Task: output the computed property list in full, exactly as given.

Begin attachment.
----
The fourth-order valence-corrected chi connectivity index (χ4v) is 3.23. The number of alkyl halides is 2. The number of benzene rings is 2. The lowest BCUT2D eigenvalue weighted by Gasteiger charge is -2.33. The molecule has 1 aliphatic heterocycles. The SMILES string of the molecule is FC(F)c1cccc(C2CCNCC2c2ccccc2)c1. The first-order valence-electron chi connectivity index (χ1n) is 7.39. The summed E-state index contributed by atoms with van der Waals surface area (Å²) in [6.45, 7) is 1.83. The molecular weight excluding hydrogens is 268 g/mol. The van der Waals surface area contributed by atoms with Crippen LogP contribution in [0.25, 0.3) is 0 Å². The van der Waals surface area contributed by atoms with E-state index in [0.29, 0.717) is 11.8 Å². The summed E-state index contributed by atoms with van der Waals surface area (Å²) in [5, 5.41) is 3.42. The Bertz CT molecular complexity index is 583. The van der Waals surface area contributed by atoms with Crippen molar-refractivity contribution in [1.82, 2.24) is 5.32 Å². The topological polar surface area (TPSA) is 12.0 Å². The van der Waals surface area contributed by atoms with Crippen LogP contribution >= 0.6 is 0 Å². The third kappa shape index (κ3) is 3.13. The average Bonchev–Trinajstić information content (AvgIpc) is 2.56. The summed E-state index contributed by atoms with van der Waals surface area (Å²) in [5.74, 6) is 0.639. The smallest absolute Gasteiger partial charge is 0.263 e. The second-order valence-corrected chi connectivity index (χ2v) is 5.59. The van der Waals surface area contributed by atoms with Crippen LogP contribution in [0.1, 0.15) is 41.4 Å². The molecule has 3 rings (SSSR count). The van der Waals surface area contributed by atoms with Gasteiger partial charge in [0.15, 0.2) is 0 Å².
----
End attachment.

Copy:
The fourth-order valence-corrected chi connectivity index (χ4v) is 3.23. The number of alkyl halides is 2. The number of benzene rings is 2. The lowest BCUT2D eigenvalue weighted by Gasteiger charge is -2.33. The molecule has 1 aliphatic heterocycles. The SMILES string of the molecule is FC(F)c1cccc(C2CCNCC2c2ccccc2)c1. The first-order valence-electron chi connectivity index (χ1n) is 7.39. The summed E-state index contributed by atoms with van der Waals surface area (Å²) in [6.45, 7) is 1.83. The molecular weight excluding hydrogens is 268 g/mol. The van der Waals surface area contributed by atoms with Crippen LogP contribution in [0.25, 0.3) is 0 Å². The van der Waals surface area contributed by atoms with E-state index in [0.29, 0.717) is 11.8 Å². The summed E-state index contributed by atoms with van der Waals surface area (Å²) in [5, 5.41) is 3.42. The Bertz CT molecular complexity index is 583. The van der Waals surface area contributed by atoms with Crippen molar-refractivity contribution in [1.82, 2.24) is 5.32 Å². The topological polar surface area (TPSA) is 12.0 Å². The van der Waals surface area contributed by atoms with Crippen LogP contribution >= 0.6 is 0 Å². The third kappa shape index (κ3) is 3.13. The average Bonchev–Trinajstić information content (AvgIpc) is 2.56. The summed E-state index contributed by atoms with van der Waals surface area (Å²) in [5.74, 6) is 0.639. The smallest absolute Gasteiger partial charge is 0.263 e. The second-order valence-corrected chi connectivity index (χ2v) is 5.59. The van der Waals surface area contributed by atoms with Crippen LogP contribution in [0.1, 0.15) is 41.4 Å². The molecule has 3 rings (SSSR count). The van der Waals surface area contributed by atoms with Gasteiger partial charge in [0.15, 0.2) is 0 Å².